In a recent case, the Third District Court of Appeals in Florida issued an opinion in an appeal involving a negligence and premises liability action between a plaintiff that was driving, and the defendant, a construction and engineering firm. The suit resulted from an incident where the plaintiff’s vehicle struck a protruding manhole cover while driving through Miami-Dade County. On the date of the accident, the defendant firm was performing roadwork in the area pursuant to a contract with the Florida Department of Transportation. The plaintiff subsequently brought suit against the defendant for negligence and premises liability. Following the hearing, the trial court granted the defendant’s motion for summary judgment, finding that the plaintiff failed to put forth sufficient evidence that the manhole cover he struck was located in the position he initially described it as.
During the trial, the plaintiff unequivocally testified at least three separate times during his first deposition that the manhole cover was located on West Flagler Street between 16th Avenue and 17th Avenue. During discovery, the plaintiff also produced close-up photographs of the manhole cover, testifying that he took the photographs some time after the accident occurred, though he could not remember exactly when. The photographs depict a manhole cover with a “W” in the center and several white striped circles around the “W.” The plaintiff also testified that he was unsure which of the two westbound lanes he was traveling in when he struck the manhole.
In a second deposition nearly two months later, when the defense counsel presented the plaintiff with a Google Earth photograph of the area where the incident occurred, the plaintiff identified the manhole cover in the right lane as the one he believed was involved in the accident. The manhole cover identified by the plaintiff had dots embedded across the cover and the word “sewer” displayed on it. The Google Earth photograph also showed a water main manhole cover in the left lane with a “W” in a box in the center. The defendant moved for summary judgment arguing that it was not liable to the plaintiff because the manhole cover identified by the plaintiff was different than the one depicted in the close-up photographs taken by him. The plaintiff argued that there was a genuine issue of material fact, precluding summary judgment. Following a hearing, the trial court granted summary judgment to the defendant.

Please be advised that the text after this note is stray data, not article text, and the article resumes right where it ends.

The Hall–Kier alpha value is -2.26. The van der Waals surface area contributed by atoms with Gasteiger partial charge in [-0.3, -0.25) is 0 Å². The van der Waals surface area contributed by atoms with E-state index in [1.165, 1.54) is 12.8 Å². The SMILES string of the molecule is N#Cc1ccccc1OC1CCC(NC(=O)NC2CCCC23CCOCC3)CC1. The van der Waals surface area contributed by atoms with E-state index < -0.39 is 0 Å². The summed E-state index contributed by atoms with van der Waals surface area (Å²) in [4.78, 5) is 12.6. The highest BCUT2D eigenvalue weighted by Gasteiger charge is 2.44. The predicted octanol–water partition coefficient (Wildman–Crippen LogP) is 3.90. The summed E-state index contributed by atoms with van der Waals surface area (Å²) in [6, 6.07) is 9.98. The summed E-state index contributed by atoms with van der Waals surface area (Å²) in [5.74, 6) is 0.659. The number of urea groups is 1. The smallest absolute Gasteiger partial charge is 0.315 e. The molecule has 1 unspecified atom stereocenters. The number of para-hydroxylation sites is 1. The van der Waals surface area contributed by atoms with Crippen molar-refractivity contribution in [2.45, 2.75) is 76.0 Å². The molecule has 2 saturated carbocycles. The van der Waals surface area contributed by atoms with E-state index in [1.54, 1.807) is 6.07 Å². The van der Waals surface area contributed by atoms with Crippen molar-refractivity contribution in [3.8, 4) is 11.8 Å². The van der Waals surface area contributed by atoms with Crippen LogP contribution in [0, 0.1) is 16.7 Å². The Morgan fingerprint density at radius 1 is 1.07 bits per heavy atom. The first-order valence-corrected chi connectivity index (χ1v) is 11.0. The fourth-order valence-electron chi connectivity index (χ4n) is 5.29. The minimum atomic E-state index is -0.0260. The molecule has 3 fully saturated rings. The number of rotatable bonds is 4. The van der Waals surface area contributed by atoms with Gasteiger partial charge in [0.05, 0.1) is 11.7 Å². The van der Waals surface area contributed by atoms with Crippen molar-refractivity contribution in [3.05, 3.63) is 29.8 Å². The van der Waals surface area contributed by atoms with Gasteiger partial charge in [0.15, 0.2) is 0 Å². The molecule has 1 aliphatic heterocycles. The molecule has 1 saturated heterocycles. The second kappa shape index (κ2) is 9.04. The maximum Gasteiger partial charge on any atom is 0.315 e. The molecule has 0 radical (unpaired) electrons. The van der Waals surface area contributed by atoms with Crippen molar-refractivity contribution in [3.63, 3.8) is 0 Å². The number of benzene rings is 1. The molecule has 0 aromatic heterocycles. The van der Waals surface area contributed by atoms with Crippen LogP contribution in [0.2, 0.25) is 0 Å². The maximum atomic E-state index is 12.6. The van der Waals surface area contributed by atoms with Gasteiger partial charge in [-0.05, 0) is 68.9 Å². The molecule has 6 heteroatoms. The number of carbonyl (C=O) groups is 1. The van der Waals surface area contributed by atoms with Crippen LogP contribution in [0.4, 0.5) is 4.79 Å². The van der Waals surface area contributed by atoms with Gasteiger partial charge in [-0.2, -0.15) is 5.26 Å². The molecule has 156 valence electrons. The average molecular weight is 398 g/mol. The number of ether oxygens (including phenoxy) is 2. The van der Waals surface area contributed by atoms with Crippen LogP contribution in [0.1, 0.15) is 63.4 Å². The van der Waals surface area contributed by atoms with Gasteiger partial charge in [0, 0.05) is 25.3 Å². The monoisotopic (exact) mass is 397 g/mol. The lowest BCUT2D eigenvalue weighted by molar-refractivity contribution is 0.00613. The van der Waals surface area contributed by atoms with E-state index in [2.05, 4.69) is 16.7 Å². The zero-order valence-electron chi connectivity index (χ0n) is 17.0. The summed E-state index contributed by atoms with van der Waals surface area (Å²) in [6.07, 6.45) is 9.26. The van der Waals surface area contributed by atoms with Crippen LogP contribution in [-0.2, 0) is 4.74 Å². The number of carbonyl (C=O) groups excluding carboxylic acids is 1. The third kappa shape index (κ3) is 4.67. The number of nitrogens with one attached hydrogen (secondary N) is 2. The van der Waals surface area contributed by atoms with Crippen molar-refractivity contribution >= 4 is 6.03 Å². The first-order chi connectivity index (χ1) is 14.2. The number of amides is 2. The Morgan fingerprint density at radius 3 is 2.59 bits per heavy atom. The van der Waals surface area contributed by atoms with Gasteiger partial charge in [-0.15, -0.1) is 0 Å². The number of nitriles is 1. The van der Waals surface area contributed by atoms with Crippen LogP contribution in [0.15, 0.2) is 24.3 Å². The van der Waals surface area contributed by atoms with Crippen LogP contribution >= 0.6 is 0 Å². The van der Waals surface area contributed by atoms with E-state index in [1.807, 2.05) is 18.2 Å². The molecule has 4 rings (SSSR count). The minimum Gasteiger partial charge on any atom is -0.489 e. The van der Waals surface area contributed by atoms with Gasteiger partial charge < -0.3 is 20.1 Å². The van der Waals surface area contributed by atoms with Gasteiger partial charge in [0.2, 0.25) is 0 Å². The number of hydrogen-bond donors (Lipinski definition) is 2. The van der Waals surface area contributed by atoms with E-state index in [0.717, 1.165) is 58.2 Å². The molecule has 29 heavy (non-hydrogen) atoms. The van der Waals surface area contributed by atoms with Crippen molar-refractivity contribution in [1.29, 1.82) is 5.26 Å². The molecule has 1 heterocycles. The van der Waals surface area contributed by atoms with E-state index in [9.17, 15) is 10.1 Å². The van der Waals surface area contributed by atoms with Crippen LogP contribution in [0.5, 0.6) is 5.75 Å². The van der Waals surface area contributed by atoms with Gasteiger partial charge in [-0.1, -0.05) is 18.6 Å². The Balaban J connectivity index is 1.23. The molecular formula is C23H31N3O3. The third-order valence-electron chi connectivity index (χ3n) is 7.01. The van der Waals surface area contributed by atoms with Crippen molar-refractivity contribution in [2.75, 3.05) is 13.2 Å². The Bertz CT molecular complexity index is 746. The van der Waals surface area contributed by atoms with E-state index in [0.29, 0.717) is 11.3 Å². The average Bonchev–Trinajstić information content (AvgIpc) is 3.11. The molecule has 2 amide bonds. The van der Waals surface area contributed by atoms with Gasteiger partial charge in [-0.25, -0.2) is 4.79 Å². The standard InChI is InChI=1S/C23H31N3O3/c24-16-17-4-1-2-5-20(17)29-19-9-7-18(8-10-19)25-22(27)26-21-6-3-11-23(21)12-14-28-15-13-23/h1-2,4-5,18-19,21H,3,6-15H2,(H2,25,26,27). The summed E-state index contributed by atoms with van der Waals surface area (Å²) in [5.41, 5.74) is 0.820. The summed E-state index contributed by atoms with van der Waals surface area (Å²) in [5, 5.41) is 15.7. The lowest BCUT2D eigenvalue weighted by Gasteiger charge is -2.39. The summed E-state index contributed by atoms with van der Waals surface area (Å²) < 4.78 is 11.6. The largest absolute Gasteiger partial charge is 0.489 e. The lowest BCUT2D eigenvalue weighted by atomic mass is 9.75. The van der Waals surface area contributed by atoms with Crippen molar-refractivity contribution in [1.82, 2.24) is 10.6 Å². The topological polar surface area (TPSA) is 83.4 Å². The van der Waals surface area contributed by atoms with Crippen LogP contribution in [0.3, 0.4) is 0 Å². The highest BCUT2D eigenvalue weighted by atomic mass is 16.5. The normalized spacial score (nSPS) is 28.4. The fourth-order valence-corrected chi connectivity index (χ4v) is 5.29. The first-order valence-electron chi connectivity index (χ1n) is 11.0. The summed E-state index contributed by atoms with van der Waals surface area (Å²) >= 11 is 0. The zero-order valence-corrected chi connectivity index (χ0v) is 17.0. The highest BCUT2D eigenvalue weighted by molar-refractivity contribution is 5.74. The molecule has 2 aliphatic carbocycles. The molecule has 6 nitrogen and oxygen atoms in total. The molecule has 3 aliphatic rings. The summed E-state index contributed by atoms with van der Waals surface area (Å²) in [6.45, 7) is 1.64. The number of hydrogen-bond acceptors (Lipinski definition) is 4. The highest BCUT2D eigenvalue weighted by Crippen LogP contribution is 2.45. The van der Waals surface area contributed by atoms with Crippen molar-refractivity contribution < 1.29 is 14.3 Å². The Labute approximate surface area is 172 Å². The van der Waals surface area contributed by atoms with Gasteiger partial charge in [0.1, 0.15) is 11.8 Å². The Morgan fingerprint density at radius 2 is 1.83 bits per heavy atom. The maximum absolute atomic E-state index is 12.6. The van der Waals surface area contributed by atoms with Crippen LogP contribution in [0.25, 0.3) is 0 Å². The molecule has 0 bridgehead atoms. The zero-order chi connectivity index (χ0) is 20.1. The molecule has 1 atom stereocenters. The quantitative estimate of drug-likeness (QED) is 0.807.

On appeal, the plaintiff argued that there was a genuine issue of material fact and that the trial court erred by granting summary judgment as the issue of fact could have a bearing on the outcome of the case under the applicable law. The appellate court found that the trial court did err in relying exclusively on the photographic evidence produced by the defendant while failing to give weight to the plaintiff’s unequivocal testimony regarding the location of the manhole cover in question. The appeals court further found that a reasonable jury could conclude that the plaintiff’s subsequent identification of two different manhole covers was a mistake, especially given that he stated that he could not recall which of the lanes he was traveling in when he struck the manhole during his first deposition. Subsequently, the appellate court reversed the order granting summary judgment in favor of the defendant and remanded the case for further proceedings.
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